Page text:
[Paleopsych] Nano-Probes Allow an Inside Look at Cell Nuclei

Steve Hovland shovland at mindspring.com
Wed Mar 23 14:44:21 UTC 2005

 Contact: Dan Krotz, (510) 486-4019, dakrotz at lbl.gov 
<mailto:dakrotz at lbl.gov?subject=Re:%20Nano-Probes%20Allow%20an%20Inside%  
BERKELEY, CA - Nanotechnology may be in its infancy, but biologists may 
soon use it to watch the inner workings of a living cell like never before. 
Scientists at the U.S. Department of Energy's Lawrence Berkeley National 
Laboratory (Berkeley Lab) and Lawrence Livermore National Laboratory have 
developed a way to sneak nano-sized probes inside cell nuclei where they 
can track life's fundamental processes, such as DNA repair, for hours on 
"Our work represents the first time a biologist can image long-term 
phenomena within the nuclei of living cells," says Fanqing Chen of Berkeley 
Lab's Life Sciences Division, who developed the technique with Daniele 
Gerion of Lawrence Livermore National Laboratory.
Their success lies in specially prepared crystalline semiconductors 
composed of a few hundred or thousand atoms that emit different colors of 
light when illuminated by a laser. Because these fluorescent probes are 
stable and nontoxic, they have the ability to remain in a cell's nucleus -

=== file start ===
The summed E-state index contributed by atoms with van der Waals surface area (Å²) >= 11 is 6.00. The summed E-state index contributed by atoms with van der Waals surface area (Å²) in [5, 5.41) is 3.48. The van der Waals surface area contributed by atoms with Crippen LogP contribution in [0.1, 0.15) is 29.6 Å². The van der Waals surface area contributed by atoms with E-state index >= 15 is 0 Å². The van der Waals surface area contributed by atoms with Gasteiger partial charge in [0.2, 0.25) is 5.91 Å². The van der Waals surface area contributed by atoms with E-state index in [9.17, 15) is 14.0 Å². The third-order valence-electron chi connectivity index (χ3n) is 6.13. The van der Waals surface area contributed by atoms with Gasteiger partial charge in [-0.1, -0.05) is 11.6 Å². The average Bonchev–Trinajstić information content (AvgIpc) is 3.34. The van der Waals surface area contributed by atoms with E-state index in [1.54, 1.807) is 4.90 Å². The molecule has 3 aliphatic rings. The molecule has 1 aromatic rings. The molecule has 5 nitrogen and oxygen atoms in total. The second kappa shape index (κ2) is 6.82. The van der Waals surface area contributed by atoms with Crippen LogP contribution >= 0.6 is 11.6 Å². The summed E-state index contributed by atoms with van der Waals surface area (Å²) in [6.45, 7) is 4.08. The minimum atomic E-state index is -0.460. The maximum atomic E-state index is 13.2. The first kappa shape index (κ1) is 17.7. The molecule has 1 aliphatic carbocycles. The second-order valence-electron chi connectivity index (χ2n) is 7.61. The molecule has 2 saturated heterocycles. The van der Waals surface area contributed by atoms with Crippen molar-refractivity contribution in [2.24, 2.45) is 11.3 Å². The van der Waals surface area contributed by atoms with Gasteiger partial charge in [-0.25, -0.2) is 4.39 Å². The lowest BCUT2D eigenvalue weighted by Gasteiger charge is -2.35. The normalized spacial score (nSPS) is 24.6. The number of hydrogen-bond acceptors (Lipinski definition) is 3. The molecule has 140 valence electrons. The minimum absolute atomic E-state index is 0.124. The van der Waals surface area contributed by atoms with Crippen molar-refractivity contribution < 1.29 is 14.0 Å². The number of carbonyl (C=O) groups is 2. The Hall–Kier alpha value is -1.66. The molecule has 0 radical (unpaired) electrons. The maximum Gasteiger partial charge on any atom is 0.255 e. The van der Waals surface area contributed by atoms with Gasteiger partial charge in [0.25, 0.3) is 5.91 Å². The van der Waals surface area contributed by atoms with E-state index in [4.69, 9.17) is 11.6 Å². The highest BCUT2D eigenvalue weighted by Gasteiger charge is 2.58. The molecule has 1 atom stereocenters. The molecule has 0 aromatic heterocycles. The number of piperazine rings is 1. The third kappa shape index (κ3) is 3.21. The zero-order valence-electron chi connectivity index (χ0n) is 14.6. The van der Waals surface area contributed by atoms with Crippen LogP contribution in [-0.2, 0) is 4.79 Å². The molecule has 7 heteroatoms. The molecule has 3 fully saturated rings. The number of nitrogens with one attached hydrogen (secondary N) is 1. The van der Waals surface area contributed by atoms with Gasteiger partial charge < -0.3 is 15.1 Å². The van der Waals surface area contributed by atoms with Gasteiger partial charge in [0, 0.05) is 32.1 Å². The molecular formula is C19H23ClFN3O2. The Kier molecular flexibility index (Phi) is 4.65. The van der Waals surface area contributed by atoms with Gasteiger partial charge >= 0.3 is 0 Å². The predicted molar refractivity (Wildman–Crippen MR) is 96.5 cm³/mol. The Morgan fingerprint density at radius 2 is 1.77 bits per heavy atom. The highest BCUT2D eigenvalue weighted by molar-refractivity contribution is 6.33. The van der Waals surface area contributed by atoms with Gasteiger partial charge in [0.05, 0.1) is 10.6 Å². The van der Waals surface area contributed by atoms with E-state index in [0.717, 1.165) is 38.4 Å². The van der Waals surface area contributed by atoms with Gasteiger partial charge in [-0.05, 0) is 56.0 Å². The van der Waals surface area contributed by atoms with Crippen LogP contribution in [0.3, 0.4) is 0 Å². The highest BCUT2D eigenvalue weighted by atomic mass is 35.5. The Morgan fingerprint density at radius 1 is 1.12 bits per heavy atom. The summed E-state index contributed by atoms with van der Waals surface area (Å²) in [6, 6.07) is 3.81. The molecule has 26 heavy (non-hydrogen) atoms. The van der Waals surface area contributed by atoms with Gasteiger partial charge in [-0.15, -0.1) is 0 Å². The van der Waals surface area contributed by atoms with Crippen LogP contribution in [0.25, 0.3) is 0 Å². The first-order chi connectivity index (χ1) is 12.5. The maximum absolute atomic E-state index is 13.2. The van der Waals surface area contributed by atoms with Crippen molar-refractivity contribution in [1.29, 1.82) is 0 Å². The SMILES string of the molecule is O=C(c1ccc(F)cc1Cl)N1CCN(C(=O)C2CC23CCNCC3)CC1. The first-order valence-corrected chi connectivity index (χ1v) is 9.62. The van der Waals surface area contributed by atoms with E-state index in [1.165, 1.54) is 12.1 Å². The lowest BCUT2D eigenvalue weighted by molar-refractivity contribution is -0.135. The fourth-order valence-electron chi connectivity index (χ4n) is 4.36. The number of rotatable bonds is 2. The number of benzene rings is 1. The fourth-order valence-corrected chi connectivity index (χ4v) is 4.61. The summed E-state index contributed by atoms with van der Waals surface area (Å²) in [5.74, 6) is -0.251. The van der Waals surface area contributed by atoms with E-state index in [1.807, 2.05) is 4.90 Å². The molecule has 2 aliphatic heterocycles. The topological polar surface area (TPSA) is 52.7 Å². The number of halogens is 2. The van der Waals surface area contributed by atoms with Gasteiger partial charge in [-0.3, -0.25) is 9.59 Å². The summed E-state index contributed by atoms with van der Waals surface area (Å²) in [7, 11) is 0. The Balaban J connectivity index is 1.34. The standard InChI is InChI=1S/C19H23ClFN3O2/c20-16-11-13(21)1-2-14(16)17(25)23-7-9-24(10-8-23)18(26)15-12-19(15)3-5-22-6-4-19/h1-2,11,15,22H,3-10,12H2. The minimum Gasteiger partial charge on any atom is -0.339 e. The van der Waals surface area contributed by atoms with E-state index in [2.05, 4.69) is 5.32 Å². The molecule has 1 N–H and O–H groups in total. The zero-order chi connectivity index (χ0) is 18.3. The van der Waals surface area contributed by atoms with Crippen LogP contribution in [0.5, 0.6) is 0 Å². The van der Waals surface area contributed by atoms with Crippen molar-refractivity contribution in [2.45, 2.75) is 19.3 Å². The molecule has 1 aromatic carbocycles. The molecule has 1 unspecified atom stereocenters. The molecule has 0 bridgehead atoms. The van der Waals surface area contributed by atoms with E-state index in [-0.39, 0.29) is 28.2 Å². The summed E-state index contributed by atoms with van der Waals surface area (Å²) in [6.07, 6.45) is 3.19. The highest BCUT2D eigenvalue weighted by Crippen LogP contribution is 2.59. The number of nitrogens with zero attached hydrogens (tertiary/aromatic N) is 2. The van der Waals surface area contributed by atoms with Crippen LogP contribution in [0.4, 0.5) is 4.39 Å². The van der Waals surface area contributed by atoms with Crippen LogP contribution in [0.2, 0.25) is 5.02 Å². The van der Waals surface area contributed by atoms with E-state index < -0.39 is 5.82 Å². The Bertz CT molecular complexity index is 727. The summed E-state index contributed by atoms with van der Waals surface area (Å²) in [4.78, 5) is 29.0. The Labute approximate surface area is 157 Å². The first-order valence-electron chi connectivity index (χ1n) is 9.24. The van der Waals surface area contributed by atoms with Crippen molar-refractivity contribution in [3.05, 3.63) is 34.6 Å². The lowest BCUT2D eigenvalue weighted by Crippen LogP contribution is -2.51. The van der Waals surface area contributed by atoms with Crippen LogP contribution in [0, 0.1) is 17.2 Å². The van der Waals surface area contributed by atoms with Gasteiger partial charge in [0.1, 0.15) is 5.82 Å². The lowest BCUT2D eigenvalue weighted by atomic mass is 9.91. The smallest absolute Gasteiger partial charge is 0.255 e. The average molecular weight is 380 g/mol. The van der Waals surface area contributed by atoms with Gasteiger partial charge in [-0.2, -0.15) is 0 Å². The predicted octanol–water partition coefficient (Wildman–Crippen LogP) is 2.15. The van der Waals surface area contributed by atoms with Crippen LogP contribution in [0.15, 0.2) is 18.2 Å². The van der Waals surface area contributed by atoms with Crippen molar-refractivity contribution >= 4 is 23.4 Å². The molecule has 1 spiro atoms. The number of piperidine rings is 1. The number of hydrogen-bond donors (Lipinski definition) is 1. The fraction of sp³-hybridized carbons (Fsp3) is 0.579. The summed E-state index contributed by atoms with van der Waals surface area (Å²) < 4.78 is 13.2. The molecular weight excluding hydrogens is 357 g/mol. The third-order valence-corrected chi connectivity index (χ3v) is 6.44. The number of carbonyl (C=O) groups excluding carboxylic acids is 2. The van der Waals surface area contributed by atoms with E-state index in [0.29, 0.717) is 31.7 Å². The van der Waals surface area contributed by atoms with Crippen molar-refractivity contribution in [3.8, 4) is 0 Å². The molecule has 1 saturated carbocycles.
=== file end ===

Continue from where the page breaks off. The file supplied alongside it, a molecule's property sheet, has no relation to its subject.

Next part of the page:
without harming the cell or fading out - much longer than conventional 
fluorescent labels. This could give biologists a ringside seat to nuclear 
processes that span several hours or days, such as DNA replication, genomic 
alterations, and cell cycle control. The long-lived probes may also allow 
researchers to track the effectiveness of disease-fighting drugs that 
target these processes.
"We could determine whether a drug has arrived where it is supposed to, and 
if it is having the desired impact," says Chen.
The first enduring look into the secret lives of cell nuclei comes by way 
of a strong collaboration between biologists and chemists. For the past 
four years, Chen and Gerion have worked closely with members of the lab of 
Paul Alivisatos, a Berkeley Lab chemist in the Materials Sciences Division 
and Associate Laboratory Director who helped pioneer the development of 
nano-sized crystals of semiconductor materials. Called quantum dots, these 
microscopic crystals have shown promise in such wide-ranging applications 
as solar cells, computer design, and biology. In 1998, for example, 
Alivisatos developed a way to fashion inorganic nanocrystals composed of 
cadmium selenide and cadmium sulfide into fluorescent probes suitable for 
the study of living cells. This technology has been licensed to the 
Hayward, California-based Quantum Dot Corporation for use in biological 
More recently, Chen and Gerion wondered if they could get even closer to 
the genetic action by transporting quantum dots inside cell nuclei.
"We took the tool Paul developed and applied it to a problem faced by 
biologists every day - getting inside the nucleus, a desirable target 
because the cell's genetic information resides there," says Chen.
First, they had to breach the nuclear membrane, which has pores that are